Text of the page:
The architect chosen in a worldwide competition to design New York's World Trade Center site and the property's developer agreed Wednesday to compromise on plans for the world's tallest tower.
The location and size of the building that will dominate the site of the September 11, 2001 terrorist attacks has been the focus of controversy.
Daniel Libeskind's design, a spiral of five towers, including one 541-meter spire surrounding the empty ground where the twin towers once stood, was chosen over hundreds of proposals in an international competition.
But developer Larry Silverstein has expressed concerns over the commercial viability of the proposal. Mr. Silverstein obtained the lease for the World Trade Center site barely two months before the September 11 attack.
City officials brought the two sides together to persuade Mr. Libeskind to work with David Childs, Mr. Silverstein's hand-picked architect. Childs will assume the lead role on developing the Freedom Tower, the centerpiece of Mr. Libeskind's design.
"We saw a tremendous amount of cooperation between both Daniel Libeskind and David Childs, and a real willingness to work together in a collaborative fashion," said Kevin Rampe, president of the Lower Manhattan Development Corporation, the group charged with overseeing the project. "I think the people of New York and the world are very fortunate to have both of these great architects agreeing to work together on the world's tallest building."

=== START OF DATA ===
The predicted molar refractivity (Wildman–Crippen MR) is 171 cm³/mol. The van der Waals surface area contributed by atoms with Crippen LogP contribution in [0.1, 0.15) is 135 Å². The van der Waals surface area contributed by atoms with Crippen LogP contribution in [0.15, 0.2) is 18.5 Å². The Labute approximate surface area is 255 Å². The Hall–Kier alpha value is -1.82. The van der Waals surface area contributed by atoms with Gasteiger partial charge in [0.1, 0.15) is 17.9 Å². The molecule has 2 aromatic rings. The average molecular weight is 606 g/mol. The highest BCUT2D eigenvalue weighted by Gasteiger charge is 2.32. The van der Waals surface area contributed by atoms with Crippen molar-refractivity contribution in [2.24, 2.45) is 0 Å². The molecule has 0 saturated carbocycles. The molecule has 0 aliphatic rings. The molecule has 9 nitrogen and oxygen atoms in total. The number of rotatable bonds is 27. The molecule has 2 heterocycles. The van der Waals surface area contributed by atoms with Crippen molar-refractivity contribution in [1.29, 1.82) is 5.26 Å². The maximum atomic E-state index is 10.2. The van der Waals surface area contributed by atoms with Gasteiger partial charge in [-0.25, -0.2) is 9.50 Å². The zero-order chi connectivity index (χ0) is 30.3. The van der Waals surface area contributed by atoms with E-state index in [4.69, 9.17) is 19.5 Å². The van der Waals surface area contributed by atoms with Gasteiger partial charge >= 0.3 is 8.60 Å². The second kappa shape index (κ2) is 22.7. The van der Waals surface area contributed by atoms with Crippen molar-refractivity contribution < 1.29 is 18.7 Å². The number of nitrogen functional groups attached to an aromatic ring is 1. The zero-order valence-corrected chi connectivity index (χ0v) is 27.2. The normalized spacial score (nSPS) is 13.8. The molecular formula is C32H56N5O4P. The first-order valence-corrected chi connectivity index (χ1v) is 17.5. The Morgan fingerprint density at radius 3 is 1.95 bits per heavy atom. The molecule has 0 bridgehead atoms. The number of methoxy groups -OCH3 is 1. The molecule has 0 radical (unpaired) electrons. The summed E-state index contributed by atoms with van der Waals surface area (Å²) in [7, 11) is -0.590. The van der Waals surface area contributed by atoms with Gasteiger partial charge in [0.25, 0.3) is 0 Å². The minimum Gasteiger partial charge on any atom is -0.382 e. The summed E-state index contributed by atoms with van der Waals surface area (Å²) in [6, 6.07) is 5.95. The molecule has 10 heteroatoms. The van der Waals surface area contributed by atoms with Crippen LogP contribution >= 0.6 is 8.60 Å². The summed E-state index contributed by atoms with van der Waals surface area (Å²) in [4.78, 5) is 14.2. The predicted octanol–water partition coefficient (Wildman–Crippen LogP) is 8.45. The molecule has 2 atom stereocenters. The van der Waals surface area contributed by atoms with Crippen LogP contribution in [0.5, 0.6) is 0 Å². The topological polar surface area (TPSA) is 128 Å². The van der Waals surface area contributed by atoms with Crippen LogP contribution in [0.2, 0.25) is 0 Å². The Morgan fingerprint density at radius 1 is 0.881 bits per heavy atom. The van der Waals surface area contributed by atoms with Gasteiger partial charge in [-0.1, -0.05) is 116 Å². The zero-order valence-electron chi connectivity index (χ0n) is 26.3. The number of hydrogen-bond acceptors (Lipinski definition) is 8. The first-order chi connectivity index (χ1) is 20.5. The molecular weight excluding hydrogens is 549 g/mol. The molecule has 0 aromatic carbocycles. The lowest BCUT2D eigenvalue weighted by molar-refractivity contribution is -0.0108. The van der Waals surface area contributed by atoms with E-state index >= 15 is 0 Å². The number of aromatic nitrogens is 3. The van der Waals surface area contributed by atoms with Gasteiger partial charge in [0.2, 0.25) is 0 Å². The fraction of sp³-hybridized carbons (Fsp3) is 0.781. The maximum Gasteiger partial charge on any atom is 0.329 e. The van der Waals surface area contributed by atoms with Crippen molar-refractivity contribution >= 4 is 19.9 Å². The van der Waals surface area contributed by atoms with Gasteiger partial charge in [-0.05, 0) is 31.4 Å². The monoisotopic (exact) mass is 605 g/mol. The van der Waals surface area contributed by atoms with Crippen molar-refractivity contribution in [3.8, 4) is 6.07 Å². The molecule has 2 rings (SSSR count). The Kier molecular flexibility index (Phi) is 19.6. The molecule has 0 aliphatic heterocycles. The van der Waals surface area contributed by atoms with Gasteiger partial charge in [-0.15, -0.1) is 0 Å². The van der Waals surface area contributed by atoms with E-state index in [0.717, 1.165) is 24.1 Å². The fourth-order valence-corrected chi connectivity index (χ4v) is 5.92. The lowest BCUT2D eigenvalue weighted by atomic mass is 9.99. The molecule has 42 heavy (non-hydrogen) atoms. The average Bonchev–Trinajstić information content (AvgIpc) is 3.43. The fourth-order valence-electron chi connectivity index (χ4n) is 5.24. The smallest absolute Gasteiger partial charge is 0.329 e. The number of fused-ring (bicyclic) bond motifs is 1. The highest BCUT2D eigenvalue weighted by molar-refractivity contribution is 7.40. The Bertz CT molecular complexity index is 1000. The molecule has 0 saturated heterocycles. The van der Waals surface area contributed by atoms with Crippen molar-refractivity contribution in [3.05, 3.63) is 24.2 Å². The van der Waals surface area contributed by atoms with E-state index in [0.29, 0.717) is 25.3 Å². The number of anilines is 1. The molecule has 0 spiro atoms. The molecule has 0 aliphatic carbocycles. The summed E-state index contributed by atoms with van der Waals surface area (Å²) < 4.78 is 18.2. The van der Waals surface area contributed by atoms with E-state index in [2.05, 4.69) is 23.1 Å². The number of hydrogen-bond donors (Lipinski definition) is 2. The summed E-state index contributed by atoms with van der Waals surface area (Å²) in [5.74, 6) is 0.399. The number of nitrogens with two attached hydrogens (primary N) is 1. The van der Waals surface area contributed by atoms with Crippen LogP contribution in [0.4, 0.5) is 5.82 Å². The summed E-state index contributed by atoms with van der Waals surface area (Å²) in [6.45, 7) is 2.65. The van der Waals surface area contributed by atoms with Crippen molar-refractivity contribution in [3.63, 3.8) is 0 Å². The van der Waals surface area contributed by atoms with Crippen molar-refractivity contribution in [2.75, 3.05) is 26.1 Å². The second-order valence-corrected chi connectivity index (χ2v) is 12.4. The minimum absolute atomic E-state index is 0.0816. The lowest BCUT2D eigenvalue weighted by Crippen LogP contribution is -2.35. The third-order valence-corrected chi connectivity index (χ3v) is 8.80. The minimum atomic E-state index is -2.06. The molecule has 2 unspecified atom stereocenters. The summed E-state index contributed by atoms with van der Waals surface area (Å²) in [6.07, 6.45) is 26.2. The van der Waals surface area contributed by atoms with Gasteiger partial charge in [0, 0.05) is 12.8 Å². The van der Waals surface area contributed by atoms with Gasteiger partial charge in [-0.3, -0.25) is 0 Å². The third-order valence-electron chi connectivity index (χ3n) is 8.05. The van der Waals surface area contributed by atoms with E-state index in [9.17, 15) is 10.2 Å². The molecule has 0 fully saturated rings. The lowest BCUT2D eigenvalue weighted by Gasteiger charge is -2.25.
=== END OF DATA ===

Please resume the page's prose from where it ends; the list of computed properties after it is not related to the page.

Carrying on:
A planner for the new development, Tom Wright, says many New Yorkers want to make sure Mr. Libeskind's vision is carried through. "While nobody expected Libeskind to actually design all the buildings and do all the details, it's very important that several of the major characteristics in his plan get preserved through this process," said Mr. Wright, executive director of the Regional Plan Association, a non-profit urban planning group that sponsored numerous public forums on the redevelopment of the World Trade Center site. "Mr. Silverstein has already publicly stated that he'd like to add another tower to it [the design]. These are the kinds of changes that cross a line from being refinements of the plan to actually weakening the dramatic statement of that plan, which is really focusing on the event of September 11, 2001 and turning it into a more conventional commercial office development."
New York Governor George Pataki has set a summer 2004 deadline for construction on the site to begin.